Any CEO will tell you “It’s lonely at the top”. History is littered with dead heroes who went out on solo quests, accomplished their goals, but perished in the process. Those that survive the change they lead do so because they don’t do it on their own. They bring the team with them. This is what Avon’s new CEO Sherilyn McCoy must do. This is what Wisconsin Governor Scott Walker did.
Surviving The Wisconsin Recall Election
Walker knew he couldn’t withstand the recall on his own. He needed help and support from others – a lot of others. One of the keys to Walker’s success was how broadly he defined the team. He went beyond his current supporters, beyond his state, to reach out to people across the United States. Twice as much money was spent on this recall election as was ever spent before on any election for governor in Wisconsin. Walker outspent his opponents by a large margin with 2/3 of the money he raised from out of state.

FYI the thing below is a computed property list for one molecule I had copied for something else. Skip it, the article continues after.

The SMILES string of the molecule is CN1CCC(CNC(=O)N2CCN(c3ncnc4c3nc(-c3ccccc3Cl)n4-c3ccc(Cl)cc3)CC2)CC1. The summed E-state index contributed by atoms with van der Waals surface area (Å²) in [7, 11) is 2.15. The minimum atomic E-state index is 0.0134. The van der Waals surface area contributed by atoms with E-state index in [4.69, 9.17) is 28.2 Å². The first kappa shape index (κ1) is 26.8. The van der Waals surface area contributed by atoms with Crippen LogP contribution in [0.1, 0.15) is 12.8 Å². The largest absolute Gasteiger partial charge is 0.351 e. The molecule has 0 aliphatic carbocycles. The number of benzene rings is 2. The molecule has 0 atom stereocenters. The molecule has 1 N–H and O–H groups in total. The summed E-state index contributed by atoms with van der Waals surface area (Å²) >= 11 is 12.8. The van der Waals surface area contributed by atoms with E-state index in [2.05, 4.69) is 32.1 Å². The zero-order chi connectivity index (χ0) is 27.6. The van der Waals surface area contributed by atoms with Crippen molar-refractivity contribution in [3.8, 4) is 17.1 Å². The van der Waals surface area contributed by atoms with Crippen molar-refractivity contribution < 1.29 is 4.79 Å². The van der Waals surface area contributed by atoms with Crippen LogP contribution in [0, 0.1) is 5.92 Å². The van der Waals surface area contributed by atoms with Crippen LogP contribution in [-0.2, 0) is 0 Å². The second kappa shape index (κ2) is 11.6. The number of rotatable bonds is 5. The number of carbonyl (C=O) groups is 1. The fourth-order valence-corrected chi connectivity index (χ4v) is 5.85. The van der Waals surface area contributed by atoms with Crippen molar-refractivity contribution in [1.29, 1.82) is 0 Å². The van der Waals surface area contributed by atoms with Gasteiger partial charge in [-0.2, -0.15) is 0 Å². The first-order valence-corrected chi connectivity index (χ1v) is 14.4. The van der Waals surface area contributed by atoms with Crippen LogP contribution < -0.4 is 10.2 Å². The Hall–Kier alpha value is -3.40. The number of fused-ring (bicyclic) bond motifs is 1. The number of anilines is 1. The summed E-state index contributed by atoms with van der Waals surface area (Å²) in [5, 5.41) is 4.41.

Steps to Survive Your Own Recall Election
Every new leader faces recall elections. The key to surviving your recalls is getting the support of the people that vote and the people that influence those that vote.
There’s always a conversation about six months after leaders assumes new positions. Someone asks those leaders’ bosses how they are doing. Don’t kid yourself. Those are recall elections. If things are going well, the leaders survive. If they don’t win the vote, they’re gone. Maybe not right then, but sooner or later. Often the vote is explicit. Other times it’s implicit. But there’s always a vote.
Lead. But don’t lead on your own.
- Get clear on your purpose, your vision, your values.
- Leverage that purpose, vision, and values to inspire and enable others.
- Don’t hesitate to ask for those others’ help when your recall elections come – and they will.